"The Furniture" our weekly series on Production Design. Here's Daniel Walber
Today marks the 75th anniversary of the release of Hold Back the Dawn, the film for which Olivia de Havilland received her first Best Actress nomination. Now, I know what you’re thinking. Didn’t we have a whole month of de Havilland back in June, in the lead-up to her 100th birthday? Yes, we did. But I am here to inform you that celebrating this two-time Oscar-winner isn’t an occasional thing. It's an essential part of life.
Besides, the film is great. It’s a smart, cynical melodrama about a Romanian playboy named Georges Iscovescu (Charles Boyer), biding his time in a small Mexican town while he waits to be granted entry into the United States. It’ll be years, thanks to the National Origins Formula. Charles Brackett and Billy Wilder’s script was adapted from a story by Ketti Frings, but also took inspiration from Wilder’s own experiences as a refugee stranded by the quota system.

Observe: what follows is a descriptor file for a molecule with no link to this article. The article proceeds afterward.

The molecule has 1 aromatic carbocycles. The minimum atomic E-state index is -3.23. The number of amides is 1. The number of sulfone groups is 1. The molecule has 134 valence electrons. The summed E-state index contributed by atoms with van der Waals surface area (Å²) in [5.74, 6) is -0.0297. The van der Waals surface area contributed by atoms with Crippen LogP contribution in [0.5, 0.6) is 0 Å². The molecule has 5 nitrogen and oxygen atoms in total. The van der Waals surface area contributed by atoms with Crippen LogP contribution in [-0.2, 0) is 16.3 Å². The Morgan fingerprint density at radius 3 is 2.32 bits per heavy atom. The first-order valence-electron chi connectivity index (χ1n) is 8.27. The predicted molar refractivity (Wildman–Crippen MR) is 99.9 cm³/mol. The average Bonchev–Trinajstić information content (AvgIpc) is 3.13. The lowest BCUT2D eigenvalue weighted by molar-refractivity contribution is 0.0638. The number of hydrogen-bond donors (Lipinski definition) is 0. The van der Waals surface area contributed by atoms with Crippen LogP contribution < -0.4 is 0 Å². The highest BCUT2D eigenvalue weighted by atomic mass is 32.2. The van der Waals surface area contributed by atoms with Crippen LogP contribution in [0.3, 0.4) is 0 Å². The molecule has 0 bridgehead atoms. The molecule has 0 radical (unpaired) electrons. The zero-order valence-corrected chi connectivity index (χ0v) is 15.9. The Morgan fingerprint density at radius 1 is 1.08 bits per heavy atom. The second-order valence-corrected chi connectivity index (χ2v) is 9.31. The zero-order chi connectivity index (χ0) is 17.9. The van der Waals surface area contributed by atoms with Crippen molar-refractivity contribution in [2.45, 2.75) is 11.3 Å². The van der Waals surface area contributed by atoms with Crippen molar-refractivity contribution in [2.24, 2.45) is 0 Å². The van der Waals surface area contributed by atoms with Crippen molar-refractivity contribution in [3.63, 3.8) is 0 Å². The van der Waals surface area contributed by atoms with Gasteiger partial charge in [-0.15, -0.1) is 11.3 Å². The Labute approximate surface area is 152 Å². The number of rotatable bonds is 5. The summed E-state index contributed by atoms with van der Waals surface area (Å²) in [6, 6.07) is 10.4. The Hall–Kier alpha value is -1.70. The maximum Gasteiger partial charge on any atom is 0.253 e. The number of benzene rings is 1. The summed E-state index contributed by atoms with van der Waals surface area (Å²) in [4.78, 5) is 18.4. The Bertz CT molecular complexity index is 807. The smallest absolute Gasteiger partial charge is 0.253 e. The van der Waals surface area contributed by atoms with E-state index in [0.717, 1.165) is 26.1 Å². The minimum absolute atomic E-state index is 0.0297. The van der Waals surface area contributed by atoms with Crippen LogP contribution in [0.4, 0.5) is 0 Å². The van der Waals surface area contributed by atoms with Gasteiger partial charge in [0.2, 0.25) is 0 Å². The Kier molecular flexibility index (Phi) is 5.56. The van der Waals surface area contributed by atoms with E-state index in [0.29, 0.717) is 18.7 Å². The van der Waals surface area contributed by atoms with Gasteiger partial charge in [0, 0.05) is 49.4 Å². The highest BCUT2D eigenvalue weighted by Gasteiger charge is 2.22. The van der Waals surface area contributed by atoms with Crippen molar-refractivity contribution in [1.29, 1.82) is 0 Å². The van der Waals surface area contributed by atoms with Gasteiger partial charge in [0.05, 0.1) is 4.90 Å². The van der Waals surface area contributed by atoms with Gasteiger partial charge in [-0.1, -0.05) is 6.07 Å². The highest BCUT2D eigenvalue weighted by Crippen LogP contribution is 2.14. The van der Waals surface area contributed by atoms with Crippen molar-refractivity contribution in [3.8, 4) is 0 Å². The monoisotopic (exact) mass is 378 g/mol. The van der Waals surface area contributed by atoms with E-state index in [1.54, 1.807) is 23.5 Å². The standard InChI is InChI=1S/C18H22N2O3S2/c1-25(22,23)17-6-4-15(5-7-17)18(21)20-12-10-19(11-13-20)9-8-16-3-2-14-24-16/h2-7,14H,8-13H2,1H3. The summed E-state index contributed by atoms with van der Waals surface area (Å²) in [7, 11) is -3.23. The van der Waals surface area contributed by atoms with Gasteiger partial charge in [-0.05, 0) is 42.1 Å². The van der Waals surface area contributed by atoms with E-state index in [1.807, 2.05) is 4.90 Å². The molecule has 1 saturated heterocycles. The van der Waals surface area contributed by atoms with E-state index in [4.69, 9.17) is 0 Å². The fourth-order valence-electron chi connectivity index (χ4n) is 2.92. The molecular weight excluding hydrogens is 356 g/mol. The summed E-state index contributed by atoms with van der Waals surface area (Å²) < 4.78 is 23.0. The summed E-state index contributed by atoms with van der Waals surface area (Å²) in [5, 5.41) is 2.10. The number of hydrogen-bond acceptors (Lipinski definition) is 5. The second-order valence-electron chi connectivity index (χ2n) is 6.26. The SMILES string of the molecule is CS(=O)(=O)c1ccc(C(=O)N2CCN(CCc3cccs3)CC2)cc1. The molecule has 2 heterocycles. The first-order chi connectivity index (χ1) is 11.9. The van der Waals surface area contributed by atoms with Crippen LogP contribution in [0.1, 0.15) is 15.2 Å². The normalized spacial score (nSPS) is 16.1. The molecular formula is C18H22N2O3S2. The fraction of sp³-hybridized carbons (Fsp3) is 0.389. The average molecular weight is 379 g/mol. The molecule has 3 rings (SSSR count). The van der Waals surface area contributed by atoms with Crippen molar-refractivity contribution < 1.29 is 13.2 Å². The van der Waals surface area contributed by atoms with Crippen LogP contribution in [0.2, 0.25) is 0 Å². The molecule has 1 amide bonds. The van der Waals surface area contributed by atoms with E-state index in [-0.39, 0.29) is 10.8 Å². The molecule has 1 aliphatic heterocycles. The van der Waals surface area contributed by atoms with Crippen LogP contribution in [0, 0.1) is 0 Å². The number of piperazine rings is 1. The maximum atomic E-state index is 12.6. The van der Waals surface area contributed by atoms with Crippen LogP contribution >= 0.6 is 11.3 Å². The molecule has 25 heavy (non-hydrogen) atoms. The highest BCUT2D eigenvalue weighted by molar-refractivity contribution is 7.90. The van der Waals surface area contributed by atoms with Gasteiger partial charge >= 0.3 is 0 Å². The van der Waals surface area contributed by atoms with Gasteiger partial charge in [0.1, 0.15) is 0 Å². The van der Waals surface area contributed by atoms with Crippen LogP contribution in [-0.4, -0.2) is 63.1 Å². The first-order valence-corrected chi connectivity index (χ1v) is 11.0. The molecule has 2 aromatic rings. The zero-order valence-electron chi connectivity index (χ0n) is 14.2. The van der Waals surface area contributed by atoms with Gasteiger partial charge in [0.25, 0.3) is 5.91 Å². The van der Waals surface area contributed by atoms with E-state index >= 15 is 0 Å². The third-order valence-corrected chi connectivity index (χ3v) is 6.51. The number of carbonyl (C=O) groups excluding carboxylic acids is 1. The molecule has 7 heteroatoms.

Fed up, Georges looks for other ways to get across. On the 4th of July he meets Emmy Brown (de Havilland), a thoroughly wholesome schoolteacher. She’s taken her students on a cross-border field trip...